Every breath in the Tory leader's speech was punctuated by hypocrisy of one sort or another. Saddam is 'obsessed with building and acquiring weapons of mass destruction', which, as Mister Mackie from South Park could tell us is bad, but, y'know, it's not that no one in the Middle East should have nukes. However, and tragically

The Palestinian people have suffered from decades of corruption, extremism, violence and misjudgements. They need real leadership.

God knows we all need some of that last stuff, but what does Mr Duncan Smith think the Palestinian people also believe themselves to have suffered from? They'd say occupation. Who knows if this is their worst problem – nations are no doubt as bad at self-diagnosis as individuals – but do Israel's friends think this is a good thing? Would it be a good thing (here's a test for them) were it applied to Israel herself? Would she benefit from 'occupation', perhaps a temporary occupation, lasting only so long as it takes to secure Palestinian security? Few things are as bizarre as those friends of Israel who condemn those Palestinians who deny the right of Israelis to enjoy a state of their own. In fact, bizarre isn't the word, as the degree of self-deception required here borders more on the hysterical. When it comes down to it, some Palestinians inconsequentially deny the right of the Israeli state to exist as a matter of purest theory. In counterpoint, Israel denies the right of a Palestinian state to exist as a matter of brutal fact.

I can't tell you how much I don't care which side 'wins' in what we used to call Palestine. My contention is that Israel's ongoing victory matters as little to us as would her sudden defeat. No British interest, moral or practical, is wrapped up in this dispute. We, for what it's worth, were self-evidently right from the point of utilitarian benefit, from the pre-war Royal Commission on, to urge on the inhabitants of Palestine a partitioned binational state. That they rejected this then was their own fool look out, and we really shouldn't be too bothered by them now. Let them kill each other, we're well off out of it. What aggravates about the inanity of a Duncan Smith is twaddle like, 'Conservatives have always stood for the values that Israel stands for: freedom, positive achievement and the rule of law'. One last time: Israel suffers from legal torture, 'Ashcroft-plus', rule by a narrow high caste social elite, endemic corruption and a command economy, irresponsibly subsidised by meddling outsiders. The Conservative party has its flaws, but for the moment, it's got the edge on Israel.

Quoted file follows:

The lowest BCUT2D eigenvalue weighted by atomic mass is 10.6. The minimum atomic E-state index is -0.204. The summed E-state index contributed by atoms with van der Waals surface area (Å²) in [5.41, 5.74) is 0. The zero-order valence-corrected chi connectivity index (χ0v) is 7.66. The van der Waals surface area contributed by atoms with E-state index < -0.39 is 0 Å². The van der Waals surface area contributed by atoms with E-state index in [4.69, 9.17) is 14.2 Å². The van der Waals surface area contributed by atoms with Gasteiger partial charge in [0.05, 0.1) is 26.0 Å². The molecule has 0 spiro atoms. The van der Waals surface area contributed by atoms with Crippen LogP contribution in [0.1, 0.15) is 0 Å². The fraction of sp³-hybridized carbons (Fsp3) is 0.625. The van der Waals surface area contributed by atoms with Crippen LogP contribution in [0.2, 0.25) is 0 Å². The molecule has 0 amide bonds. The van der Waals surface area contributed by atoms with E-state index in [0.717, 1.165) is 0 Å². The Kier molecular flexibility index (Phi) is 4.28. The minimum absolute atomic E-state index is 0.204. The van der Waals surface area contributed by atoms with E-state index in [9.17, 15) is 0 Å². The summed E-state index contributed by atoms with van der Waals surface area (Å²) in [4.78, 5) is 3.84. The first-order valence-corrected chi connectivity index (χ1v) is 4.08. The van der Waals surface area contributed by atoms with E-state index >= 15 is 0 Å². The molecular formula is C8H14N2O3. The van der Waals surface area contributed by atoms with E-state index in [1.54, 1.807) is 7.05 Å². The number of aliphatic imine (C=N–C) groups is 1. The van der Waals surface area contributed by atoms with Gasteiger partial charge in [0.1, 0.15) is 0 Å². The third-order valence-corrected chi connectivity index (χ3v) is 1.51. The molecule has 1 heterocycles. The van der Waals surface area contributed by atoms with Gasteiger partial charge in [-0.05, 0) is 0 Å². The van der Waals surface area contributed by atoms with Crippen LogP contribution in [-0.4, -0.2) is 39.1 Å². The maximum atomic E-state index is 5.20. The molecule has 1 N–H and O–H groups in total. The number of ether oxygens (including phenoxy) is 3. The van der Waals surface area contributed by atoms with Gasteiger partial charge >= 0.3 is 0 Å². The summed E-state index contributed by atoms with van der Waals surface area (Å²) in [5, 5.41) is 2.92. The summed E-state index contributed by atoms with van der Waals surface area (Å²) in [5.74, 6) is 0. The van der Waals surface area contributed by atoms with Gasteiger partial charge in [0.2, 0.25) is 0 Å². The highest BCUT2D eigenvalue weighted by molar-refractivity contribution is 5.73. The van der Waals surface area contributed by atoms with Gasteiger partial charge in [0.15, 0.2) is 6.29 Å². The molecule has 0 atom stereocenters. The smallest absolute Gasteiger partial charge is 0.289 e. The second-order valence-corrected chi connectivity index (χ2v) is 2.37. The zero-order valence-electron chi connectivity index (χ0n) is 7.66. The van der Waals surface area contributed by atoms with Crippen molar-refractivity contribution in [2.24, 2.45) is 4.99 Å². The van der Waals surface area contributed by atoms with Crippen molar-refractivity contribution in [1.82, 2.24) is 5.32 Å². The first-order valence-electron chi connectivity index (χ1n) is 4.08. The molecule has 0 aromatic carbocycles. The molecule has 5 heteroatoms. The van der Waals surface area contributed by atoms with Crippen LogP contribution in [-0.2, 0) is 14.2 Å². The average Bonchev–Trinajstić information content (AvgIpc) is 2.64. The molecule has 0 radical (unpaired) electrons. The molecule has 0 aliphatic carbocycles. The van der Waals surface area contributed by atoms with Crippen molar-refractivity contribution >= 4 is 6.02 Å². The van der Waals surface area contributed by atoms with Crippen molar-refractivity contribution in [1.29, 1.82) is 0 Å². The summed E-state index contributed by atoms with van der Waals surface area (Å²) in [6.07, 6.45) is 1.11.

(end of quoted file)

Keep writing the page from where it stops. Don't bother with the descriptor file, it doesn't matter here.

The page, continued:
In the end, the Tory mentality in foreign affairs is summed up in whether you can assent or not to this claim by Mr Duncan Smith: 'The world cannot afford to give Saddam the benefit of the doubt. Time is on his side, not ours.' Poor Iain doesn't like the word 'Tory', refuses to use it, and certainly doesn't behave like one. Time is no more on Saddam's side than Israel is on ours.

– Christopher Montgomery

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Christopher Montgomery is an historian who is currently writing a book on the historiography of the Suez crisis, and is publisher of ERO. He recently took some time out to run the Iain Duncan Smith campaign office, and for a while was working in the private office of the Leader of the Opposition. A young representative of the diehard tradition, he believes that Enoch Powell was right on everything apart from immigration. His column appears here on Wednesdays.